7th Grade Project

Originally published in Saturday Night Reader in February 2015 (link)

Dear parents and students,

This is a note regarding your child’s project for the summer break. This is
the fifth project of its kind and because last year’s still didn’t go quite
as expected, I felt compelled to write this message to all of you to make
sure none of the mistakes reoccur and that everyone is on the same page.

First things first: I know you are aware that time-travel is extremely
expensive. Opening the portal takes energy and time. However, our school is
privileged enough to be at the top of NASA’s sponsorship list for these
kinds of programs. Your child will time-travel for the project and you will
be reimbursed by the school. I know that this still means that you have to
pay the initial fee and be reimbursed (less a small processing fee), but
the opportunity for time travel is something that is definitely worth your
while, I am sure that you will agree. If your child doesn’t behave and must
restart his trip several times, you will be penalized and additional
amounts will be added to your tuition.

As some of you may have never had the opportunity to time-travel before, I
will give you a few general rules. If you want to read more, please refer
to the Wikipedia entry on time travel which has been recently updated.

Since a lot of people have difficulty grasping this concept, let me spell
it out for you: time-travel is not memory. Do not come with a thesis about
what your cat did yesterday. It’s cute, but not appropriate. Do not write
about the fantastic life of your grandfather; I don’t care if he was a Mars
miner, storytelling is not time-travel. This is about going back in time
way past your own birth date. Remember that. Also, anyone who describes
their own birth in detail will not pass my class. I get at least two or
three of those. It was okay once, but it’s not funny anymore.

If you are worried, I want you to rest assured that this trip is very safe.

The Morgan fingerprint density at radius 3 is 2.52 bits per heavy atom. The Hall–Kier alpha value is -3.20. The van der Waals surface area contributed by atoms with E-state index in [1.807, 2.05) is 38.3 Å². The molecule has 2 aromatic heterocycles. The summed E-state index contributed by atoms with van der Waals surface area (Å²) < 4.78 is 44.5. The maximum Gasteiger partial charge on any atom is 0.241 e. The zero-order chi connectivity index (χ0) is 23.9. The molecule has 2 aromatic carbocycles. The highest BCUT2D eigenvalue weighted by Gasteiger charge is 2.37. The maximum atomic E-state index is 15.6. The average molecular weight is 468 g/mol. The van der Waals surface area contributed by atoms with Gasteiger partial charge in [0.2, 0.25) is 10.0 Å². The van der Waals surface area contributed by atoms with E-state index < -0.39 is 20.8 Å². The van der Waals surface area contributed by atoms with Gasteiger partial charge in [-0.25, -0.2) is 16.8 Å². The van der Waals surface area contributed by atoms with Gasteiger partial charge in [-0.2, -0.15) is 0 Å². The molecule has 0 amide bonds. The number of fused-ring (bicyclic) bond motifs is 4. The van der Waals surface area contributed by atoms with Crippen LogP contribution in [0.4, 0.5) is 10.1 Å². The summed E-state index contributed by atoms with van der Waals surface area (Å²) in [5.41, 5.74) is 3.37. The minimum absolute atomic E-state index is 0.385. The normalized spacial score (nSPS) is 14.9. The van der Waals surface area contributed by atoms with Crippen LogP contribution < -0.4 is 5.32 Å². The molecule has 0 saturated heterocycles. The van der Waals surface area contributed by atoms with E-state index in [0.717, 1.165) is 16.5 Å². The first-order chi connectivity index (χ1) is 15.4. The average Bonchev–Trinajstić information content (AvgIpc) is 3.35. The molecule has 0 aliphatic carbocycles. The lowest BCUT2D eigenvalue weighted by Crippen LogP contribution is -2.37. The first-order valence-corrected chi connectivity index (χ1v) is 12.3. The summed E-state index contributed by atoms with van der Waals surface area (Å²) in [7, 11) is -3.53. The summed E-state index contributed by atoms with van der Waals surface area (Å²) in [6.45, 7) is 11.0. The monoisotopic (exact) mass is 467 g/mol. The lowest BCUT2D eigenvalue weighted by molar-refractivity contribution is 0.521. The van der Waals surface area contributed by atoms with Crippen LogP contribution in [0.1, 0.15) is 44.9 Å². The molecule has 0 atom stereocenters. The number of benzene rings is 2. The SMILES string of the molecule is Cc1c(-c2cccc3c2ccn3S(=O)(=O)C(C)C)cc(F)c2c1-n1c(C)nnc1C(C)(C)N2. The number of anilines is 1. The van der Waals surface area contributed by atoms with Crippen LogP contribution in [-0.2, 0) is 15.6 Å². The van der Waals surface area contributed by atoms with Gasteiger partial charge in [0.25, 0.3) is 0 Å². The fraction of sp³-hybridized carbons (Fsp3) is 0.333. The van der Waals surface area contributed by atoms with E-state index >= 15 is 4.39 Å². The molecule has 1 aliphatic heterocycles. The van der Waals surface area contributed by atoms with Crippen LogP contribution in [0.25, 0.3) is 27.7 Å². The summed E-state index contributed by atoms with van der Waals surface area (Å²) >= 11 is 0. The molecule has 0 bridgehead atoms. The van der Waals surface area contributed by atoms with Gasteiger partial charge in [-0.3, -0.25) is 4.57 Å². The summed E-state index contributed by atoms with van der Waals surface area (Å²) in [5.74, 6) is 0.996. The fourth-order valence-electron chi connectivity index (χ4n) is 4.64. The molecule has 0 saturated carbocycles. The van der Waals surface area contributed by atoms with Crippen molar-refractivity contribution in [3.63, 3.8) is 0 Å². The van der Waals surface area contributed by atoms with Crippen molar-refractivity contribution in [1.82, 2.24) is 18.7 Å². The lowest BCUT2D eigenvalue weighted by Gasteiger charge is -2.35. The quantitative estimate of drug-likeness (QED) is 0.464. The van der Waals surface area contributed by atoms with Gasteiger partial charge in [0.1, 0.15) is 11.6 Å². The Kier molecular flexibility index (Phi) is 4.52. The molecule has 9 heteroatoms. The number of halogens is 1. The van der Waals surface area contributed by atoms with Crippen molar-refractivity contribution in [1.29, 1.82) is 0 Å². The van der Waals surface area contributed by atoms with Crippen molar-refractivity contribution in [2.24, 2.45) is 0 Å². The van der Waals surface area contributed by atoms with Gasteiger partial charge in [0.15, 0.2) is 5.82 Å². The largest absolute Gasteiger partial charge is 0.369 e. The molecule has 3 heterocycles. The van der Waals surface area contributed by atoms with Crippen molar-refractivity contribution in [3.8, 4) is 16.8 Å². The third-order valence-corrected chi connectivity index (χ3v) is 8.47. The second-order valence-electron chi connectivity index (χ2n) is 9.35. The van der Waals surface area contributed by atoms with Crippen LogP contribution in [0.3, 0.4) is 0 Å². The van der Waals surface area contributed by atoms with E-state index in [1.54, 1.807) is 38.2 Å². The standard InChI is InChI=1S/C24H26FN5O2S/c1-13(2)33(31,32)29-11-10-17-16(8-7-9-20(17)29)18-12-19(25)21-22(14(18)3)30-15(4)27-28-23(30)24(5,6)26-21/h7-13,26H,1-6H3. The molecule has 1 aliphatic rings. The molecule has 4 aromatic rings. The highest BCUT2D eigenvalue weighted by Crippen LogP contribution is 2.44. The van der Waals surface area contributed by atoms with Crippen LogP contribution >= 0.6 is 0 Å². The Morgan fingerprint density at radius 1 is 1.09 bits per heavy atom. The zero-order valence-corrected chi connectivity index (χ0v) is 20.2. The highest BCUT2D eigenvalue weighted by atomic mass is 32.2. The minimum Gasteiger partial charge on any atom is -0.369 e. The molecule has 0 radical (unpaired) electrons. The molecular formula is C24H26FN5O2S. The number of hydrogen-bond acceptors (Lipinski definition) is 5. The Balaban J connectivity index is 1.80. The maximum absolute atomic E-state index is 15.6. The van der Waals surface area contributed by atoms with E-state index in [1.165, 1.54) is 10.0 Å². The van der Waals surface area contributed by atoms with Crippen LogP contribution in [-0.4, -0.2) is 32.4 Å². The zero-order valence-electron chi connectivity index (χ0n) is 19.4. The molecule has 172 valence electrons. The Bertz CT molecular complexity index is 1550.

As a time-traveler, you cannot die. If you were to be killed in the past,
you’d just jump back to the current time, but you will not have any
recollection as to what happened and you will have to start again. However,
I feel compelled to let you know that you can get hurt even though
you cannot get killed. Case in point, Frank Rugierro last year decided to
go back in time and fight Chuck Norris. Frank Rugierro is not a fighter so
he spent most of his summer in multiple casts. He did get an A+ in my
class, but he failed gym. So, be smart.

To be sure you succeed and don’t have to repeat your experiment, I suggest
you create a timeline and mark the periods and areas you should avoid. For
starters, I’d avoid any of the 5 world wars – your chance to survive,
especially during the nuclear holocausts, are remote. Most people also
avoid the big epidemics like plague, cholera, influenza, or, closer to our
time, the big Ebola breakout of 2015. But if you want to test it out, by
all means, go ahead, but rest assured that you cannot get sick. Actually,
you can, but when you return to your time, you won’t be carrying any
foreign bacteria or viruses.

Try to refrain yourself from taking objects from the past. You’ll only be
creating paradoxes that will have to be fixed by the schools
administration. Don’t alter anything, especially people. It’s just more
work for us. Just so you understand, here are some of the things people
have done in the past, which are totally frowned upon: shaved Saddam
Hussein’s mustache in his sleep, appeared to Moses and told him that “thou
shall not covet thy neighbor’s wife” should be removed, replaced Napoleon’s
clothes with the same ones, only 3 numbers larger, removed Gorbachev’s
birthmark over night with modern day laser technology, and so on. All fun
and games, but they won’t get you a grade in my class.

Here are some examples of what you could do: if you like music, go back and
befriend Beethoven as a teen. Get some insights into his life, something
that we don’t know yet. Are you an engineer type? Go back to meet Leonardo
da Vinci as a young boy. See how he was, what he was doing, what was he
thinking at that age? Into politics? Try to meet the first woman president
of the United States, Sarah Palin; meet her before she got into politics,
see if you can find out why she had to be committed to an insane asylum
only three months into her term. Give us something interesting, something
we don’t know. Be a true time-traveling reporter. Side note here: don’t
forget to load yourself with the proper language package, depending on the
area you target. And make it era-appropriate. A Brooklyn accent in the
Tudor period’s England got several students seriously hurt.

A final note: Keep in mind that these portals are only opened temporarily
for our school and our students and all time-travel will be diligently
scrutinized by the TTA (Time-Travel Authority).

This counts for 50% of your grade, so take it seriously.

Timmy was here. Blah. Blah. Blah. School is stupid.

As you can see, I left Timothy’s stunt in here, just to give you an
additional example of what not to do. Tempering with your teacher’s work is
not appropriate for this project. Timothy will be expelled and his family’s
time-travel credits will be confiscated. Be wise and use this project and
its resources responsibly.

Contractually I also have to mention that your trip is insured by the
American Empire Time-Travel Fire Insurance Company.

Thank you and see you in the fall!

Daniela Rothchild

7th Grade Teacher